Beyond the main premise of the movie, there are tons of details in Hustlers that jibe with what was reported in real life. Many of the characters' backgrounds reflect the backgrounds of the people on which they're based. In the movie, Destiny living with her grandmother is a main part of her storyline, and Keo (the real-life Destiny) did in fact live with her grandmother after her parents moved away. Hustlers even got smaller things right, like the fact that Keo's nicknames for herself and Barbash really were "Kobe and Shaq."
The movie also reportedly nailed how the actual scheme went down. According to Pressler's article, the women would pick wealthy guys and arrange for someone in their group to meet up with them and to get them drunk, often allegedly involving drugs as well. Then, they'd take them to strip clubs and allegedly charge thousands of dollars to their credit cards. According to the New York Times, the way they were busted in the film also lines up with the real-life story, in that multiple men sparked investigations by coming forward with complaints about sky-high credit card bills from nights they didn't remember. Also, in the movie, one of Ramona's girls, Dawn (Madeline Brewer), ratted out the group when she was picked up by authorities, and in reality, Pressler's article said an anonymous woman involved in the scheme turned into an informant when authorities got ahold of her. Plus, according to Vanity Fair, Barbash really was arrested while at the ATM, as portrayed in JLo's instantly-iconic scene.
Of course, as with any kind of blockbuster movie based on a true story, there were some embellishments. Namely, when Destiny took the plea deal in the movie, it happened right after they were arrested, and she told Ramona in person. However, according to Pressler's story, when Keo took the plea deal, Ramona simply texted her saying, "We heard you took a deal. Good luck." Clearly, the less-than-dramatic exchange had to be swapped out for a more emotional moment between the two women. It can also be assumed many of the movie's smaller beats and much of the character dialogue was not what was said in real life verbatim.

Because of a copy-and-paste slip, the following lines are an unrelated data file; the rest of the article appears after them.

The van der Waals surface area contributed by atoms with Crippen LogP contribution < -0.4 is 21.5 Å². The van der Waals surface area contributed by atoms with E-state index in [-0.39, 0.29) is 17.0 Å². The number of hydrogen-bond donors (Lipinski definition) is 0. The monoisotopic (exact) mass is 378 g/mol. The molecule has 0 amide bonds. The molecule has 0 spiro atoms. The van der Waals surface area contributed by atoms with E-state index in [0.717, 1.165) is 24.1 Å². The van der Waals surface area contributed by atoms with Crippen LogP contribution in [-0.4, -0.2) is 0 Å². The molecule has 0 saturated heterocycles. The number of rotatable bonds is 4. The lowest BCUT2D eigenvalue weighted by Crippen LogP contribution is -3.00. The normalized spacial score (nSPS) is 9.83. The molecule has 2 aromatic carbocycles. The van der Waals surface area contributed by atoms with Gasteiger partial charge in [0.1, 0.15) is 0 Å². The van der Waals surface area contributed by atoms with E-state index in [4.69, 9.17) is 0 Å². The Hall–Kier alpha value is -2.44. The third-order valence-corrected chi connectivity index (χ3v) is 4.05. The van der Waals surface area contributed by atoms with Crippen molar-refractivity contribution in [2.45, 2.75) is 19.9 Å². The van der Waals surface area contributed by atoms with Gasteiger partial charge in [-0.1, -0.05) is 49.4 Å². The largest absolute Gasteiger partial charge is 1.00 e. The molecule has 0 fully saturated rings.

Regardless of how closely (or not) the movie portrays what happened in real life, not everyone is thrilled about Hustlers. While Keo has been actively supporting the film, Barbash said in April that she plans to sue the production company behind Hustlers, STX Entertainment, as well as J. Lo for defamation of character. “We’re putting a stop to it because she’s actually misrepresenting me,” Barbash said about J. Lo to the New York Post. “I was never a stripper. It’s defamation of character.” She also claimed to Page Six in early September that the people behind the movie never secured the rights to her life story. Elite Daily reached out to Lopez and STX for comment but did not hear back by the time of publication.
Both Keo and Barbash will be coming out with their own books based on their experiences. Keo's book, The Sophisticated Hustler, is available for pre-sale now, while Barbash's Underscore is expected next month, according to Page Six. Hopefully these projects helps fans see how multiple sides of the story come together to form a more complete picture of this wild con.
Hustlers is in theaters everywhere.